Tips for Positive Parenting: Safe, Effective Discipline


All parents want to do their best to raise healthy, happy children. We all have times when we lose our patience and need some extra help. Getting support and information is the key to positive parenting. That’s why we have the following ideas about how to effectively, safely, and compassionately discipline your child.

Here are sound guiding principles, no matter your child’s age:

  • Be consistent: At an early age, let children know that you mean what you say by following through consistently. Not only does this make discipline more effective, it sets your child up with a feeling of reliability across the board as they know you will not change things at the last minute.
  • Seize positive moments: Just as it is important to discourage negative behavior, it is also essential to catch your child in the act of doing something good. Reward positive behavior with praise and privileges.
  • Seek to discipline without hitting: Contrary to popular belief, studies show that spanking is not an effective way to discipline and can even lead to children misbehaving in other new ways.
  • Listen to your children: Do your best to respect their point of view. When children feel listened to, they are more likely to listen to you and do their best to follow house rules.
  • Love the child, correct the behavior: Express disapproval of their behavior, not of the child. When a child misbehaves, it is often when they most need your love – they may even be misbehaving to get attention. Remind them that as a person, they are special to you.
  • Be a good role model: Model the behavior you’d like to see in your children. They learn their best habits from watching how you talk to others, take care of business, and express yourself.
  • Establish consequences ahead of time: Pick consequences that are age-appropriate and fit the misbehavior. Let your child know what will happen if the rule is broken, e.g., “If a toy is thrown, I will take it away.”

From these general guidelines, you can then structure discipline according to your child’s age.

Infants do not “act out” or misbehave and typically cry because they are hungry, tired, or want to be held. Learning your baby’s cues and taking deep breaths will help keep you both grounded. Toddlers are learning fast but still young, so limit the number of rules they have to remember. Setting them up for success is often more effective than correcting after the fact. You can move breakable or dangerous things out of their reach and redirect them by handing them something more suitable to play with.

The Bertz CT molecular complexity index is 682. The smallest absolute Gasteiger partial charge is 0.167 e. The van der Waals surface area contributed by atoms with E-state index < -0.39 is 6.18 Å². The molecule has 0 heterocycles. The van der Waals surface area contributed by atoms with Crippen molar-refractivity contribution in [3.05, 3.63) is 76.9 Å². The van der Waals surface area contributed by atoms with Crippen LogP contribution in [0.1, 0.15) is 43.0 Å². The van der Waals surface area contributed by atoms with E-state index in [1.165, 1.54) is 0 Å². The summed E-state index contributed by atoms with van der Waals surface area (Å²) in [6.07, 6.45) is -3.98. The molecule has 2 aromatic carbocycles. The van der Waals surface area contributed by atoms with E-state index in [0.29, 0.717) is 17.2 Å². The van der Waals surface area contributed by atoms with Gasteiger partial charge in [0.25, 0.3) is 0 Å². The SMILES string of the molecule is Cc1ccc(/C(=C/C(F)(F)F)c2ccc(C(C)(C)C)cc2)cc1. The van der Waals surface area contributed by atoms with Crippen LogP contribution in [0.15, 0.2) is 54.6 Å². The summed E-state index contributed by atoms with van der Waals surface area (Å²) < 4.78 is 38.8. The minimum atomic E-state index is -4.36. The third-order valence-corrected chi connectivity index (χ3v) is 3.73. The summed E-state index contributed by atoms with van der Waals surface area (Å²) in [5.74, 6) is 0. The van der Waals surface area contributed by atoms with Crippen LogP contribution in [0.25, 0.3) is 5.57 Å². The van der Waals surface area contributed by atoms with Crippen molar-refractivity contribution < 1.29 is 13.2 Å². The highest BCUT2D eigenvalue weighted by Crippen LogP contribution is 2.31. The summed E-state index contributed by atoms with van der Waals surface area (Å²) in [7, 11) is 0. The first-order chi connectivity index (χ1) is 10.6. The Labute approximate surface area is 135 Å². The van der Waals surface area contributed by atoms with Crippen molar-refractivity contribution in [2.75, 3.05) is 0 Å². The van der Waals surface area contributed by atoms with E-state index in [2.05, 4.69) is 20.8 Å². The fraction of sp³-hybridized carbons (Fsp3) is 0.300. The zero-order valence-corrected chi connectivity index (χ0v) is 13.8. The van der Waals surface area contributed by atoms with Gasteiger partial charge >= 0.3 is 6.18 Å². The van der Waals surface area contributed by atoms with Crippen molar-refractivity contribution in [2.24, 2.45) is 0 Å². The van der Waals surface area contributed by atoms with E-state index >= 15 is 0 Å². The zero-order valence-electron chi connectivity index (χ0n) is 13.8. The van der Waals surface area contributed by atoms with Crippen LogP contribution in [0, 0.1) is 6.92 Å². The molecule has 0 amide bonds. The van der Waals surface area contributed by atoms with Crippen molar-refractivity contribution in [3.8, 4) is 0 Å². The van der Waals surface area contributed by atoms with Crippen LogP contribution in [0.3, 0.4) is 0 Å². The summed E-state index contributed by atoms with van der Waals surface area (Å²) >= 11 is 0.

Preschoolers benefit from routines such as a bedtime story, in order to feel secure. Limited choices rather than open-ended questions can help them feel confident; for example, rather than asking what they want to wear today, consider asking them to pick between two specific outfit options. Plan transitions between activities by telling your child, “When you finish your juice, it’s bath time.”

With older children, listening to their point of view is just as critical as when they were younger, as they will also want to have input on making the rules with you. If they help craft them, they are more likely to follow the rules. Be clear and specific; for example, saying “don’t be home late” is vague but “be home by 9 pm” is very clear and unlikely to lead to misunderstanding. Consider establishing a special policy for if your child ever finds themselves in a dangerous situation: let them know you’d prefer they come home safe than be risky to avoid punishment. Design this with them, and save it for emergencies.

Disciplining your children is a complex topic, and everyone will have different opinions on how best to do it. We hope these guiding principles to positive parenting will bring you and your children closer to each other by fostering clear expectations and mutual respect.

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